Andy Blauvelt, MD, MBA, president of Oregon Medical Research Center, discusses challenges many physicians face in getting approved for the most effective drugs to treat patients with atopic dermatitis (AD).
There have been big advancements in the efficacy and speed for atopic dermatitis (AD) therapies, but there is a lot more room for growth and improvement, says Andy Blauvelt, MD, MBA, president of Oregon Medical Research Center.
What challenges do you see in revolutionizing the treatment of atopic dermatitis, and how can they be addressed?
What challenges do I see? So, the biggest challenge I think is getting the drug that I want approved. We know that we live in a cost-controlling medical environment, and many times, insurance companies want us to use the least-costly and sometimes the worst alternatives for the patients.
There's triamcinolone ointment, which can be effective, [and] methotrexate is very cheap, but I actually have experience with topical JAK [Janus kinase] inhibitors, ruxolitinib, which I think works terrific and is a great long-term option for AD patients who have experience with oral JAK inhibitors. You have upadacitinub and abrocitinib, which are terrific drugs, but sometimes hard to get. And the same with biologics, with dupilumab and tralokinumab.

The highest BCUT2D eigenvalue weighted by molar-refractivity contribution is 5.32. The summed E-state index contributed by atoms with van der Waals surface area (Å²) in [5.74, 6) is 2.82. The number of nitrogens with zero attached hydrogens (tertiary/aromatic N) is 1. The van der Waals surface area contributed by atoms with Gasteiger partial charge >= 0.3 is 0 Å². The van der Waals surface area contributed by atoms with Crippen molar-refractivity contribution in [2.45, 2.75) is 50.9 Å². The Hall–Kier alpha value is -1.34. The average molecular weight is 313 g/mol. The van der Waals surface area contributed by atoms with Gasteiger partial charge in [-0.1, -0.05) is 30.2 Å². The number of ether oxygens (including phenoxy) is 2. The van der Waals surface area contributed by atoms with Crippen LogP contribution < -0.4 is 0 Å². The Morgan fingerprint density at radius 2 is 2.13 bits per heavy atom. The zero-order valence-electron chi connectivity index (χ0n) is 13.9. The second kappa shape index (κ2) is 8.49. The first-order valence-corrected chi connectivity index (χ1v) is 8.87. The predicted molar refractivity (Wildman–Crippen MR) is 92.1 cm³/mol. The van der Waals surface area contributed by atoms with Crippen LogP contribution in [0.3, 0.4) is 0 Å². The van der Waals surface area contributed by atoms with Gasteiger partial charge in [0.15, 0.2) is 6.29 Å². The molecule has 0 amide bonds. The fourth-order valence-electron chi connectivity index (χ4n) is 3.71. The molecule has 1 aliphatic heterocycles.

I think one of the hardest things is getting access. What I usually tell dermatologist is not to automatically go with what the insurance company says, if you get that denial. They're going to deny that expensive medicine. But most of the time, if patients have commercial health insurance, we're able to get one of those oral JAK inhibitors or one of those biologics through drug company–sponsored programs.
If you first fail through the insurance company, that's an alternative to get your patients what you want them to get. So, to me, that's really the biggest challenges: to get approval of the things we want to use for our patients.
How do you see the treatment of atopic dermatitis evolving in the next 5-10 years?
We have lots going on in atopic dermatitis research! We had the trailblazer drug dupilumab, and noe we're seeing the advent of oral JAK inhibitors last year, a big advance in terms of efficacy, in terms of effect in itch, and in terms of speed.
I think we're going to be seeing at least 2 new biologics in the near future. We're going to be seeing lebrikizumab and nemolizumab. There's at least 2 that are in phase 3 development that block the OX40 [CD134] and OX40 ligand [OX40L] pathway. This is a way to induce tolerance of T cells or to stun T cells and keep them from becoming activated. We're going to see probably drugs in that pathway be approved in the next several years. We're going to probably see additional oral treatments of other classes other than JAK inhibitors.
A lot is going on. We still have a lot of room to improve. We know now that things that we had hoped for, with IL-13 [interleukin-13] blockade, we had hoped that it would turn into a grand slam winner and have high levels of disease clearance. Not quite there with selective IL-13 blockers. So, we know that there's room to go in terms of both efficacy and safety of treatments for AD.